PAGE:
While an applicant is not required to have the cash match in hand at the time the application is submitted (nor even at the time of award), FEMA will contact potential grantees to determine whether they have the cash match on hand or that they have a feasible plan to fulfill the matching requirement. It’s always a good idea to work your budget up well in advance of formally applying to the program so you can determine your matching requirement. Once you’ve calculated your matching requirement, now comes the hard part-confirming with your management that your organization will be able to meet the match. The sooner you can determine if you have support for the match, the better. Constructing your application without confirmation of the matching funds is a gamble, if not negligent. There is nothing worse than taking the time and energy to construct a quality application only to find that there are no matching funds available to satisfy the match.
In terms of application construction for AFG, generally speaking, it’s fairly straight forward. The application asks for basic demographic information and statistics about your organization, along with a narrative and a budget.
The narrative piece is where most applicants get hung up, but it’s not too bad if you break it apart into smaller, manageable chunks. You’ll need to think about the following questions:
- What is your organization’s financial need for the project?
- Why can’t your organization fund this project on its own?
- Besides applying to AFG, what other efforts have you made to obtain the funding?
- What organizational capabilities have been reduced or eliminated due to budgetary limitations?
When you’re providing an explanation to these questions you’ll want to provide as strong evidence as possible to show that the financial shortcomings you describe are out your organization’s control and that Federal assistance is required.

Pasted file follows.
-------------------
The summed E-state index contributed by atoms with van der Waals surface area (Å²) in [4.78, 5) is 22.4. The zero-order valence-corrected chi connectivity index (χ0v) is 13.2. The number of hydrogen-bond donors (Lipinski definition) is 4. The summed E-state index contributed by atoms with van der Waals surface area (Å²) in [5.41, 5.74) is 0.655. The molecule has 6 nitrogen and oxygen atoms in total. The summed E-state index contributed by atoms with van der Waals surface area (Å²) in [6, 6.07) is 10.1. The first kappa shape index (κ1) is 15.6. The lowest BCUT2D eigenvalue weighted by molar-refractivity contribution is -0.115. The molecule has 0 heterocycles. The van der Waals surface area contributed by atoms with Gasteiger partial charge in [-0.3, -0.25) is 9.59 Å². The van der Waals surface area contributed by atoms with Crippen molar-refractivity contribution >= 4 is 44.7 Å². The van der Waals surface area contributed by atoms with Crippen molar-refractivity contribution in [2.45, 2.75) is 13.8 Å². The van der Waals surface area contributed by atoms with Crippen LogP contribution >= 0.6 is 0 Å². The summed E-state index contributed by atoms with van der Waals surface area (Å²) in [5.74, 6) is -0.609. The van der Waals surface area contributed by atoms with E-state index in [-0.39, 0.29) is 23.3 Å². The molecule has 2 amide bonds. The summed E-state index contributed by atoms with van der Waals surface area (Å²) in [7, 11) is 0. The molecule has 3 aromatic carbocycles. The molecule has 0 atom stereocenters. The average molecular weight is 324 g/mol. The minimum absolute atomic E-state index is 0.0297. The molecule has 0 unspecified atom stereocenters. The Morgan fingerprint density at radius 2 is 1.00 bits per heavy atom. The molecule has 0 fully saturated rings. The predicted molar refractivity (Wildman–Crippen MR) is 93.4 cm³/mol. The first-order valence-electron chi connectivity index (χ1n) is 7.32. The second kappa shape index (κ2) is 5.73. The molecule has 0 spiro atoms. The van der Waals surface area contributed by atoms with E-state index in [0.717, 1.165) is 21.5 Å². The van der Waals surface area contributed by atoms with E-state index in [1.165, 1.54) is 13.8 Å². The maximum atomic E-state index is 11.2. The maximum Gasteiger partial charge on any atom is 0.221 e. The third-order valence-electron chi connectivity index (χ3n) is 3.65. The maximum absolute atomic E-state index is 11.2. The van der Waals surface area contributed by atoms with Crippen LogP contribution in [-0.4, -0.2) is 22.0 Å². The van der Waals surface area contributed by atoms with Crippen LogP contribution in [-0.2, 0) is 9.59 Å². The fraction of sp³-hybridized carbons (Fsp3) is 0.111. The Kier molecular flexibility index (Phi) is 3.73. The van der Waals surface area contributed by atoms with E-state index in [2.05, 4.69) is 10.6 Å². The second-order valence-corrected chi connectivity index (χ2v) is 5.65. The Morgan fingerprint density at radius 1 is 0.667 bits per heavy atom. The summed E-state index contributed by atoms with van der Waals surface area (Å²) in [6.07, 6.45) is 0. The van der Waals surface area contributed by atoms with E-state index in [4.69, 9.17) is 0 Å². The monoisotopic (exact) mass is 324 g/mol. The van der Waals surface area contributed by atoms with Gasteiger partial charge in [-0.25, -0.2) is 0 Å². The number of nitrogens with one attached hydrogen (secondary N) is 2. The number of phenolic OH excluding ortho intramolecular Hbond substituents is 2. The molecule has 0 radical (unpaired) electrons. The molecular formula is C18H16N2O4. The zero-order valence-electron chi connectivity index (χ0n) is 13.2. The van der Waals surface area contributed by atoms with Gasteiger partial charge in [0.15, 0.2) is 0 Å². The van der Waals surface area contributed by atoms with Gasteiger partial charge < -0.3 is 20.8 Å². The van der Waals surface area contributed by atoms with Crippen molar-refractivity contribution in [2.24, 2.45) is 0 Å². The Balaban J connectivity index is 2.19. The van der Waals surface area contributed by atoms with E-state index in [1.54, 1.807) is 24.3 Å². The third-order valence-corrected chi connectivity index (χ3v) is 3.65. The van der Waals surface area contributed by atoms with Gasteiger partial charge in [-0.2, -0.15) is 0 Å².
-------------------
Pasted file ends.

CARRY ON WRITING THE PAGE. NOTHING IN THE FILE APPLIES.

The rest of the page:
Tips and resources
Here are a couple of other pointers that should help you pull together the strongest application possible:
- Follow the Funding Opportunity Announcement (FOA) to the letter. Failure to follow instructions will almost certainly disqualify your application.
- Maintain consistency throughout the application
- Avoid overly flowery text (including anecdotal or unsubstantiated claims), and use as much data as possible to present a clear need
- Have an outside party edit your narrative for style and grammar. The people closely involved in crafting of the narrative can overlook simple mistakes
The AFG program office maintains a site that has great materials to help applicants prepare their application: http://www.fema.gov/assistance-firefighters-grant . I strongly suggest that prospective applicants visit the site and review the materials they provide-they’re invaluable! You can also find a lot of good info at Grants Office's fire grants information site, www.firegrants.info
Finally, completed applications need to be submitted via FEMA’s E-grant Application Portal. You’ll need to make an account for the Portal if you don’t already have one. Also you’ll need to obtain your organization’s Duns and Bradstreet (DUNS) number and a System for Award Management (SAM) account. These registrations can take some time to set up and activate, so it’s a good idea to take care of these as soon as possible.
You can put your organization in a position of strength by preparing and doing your due diligence before the application period opens!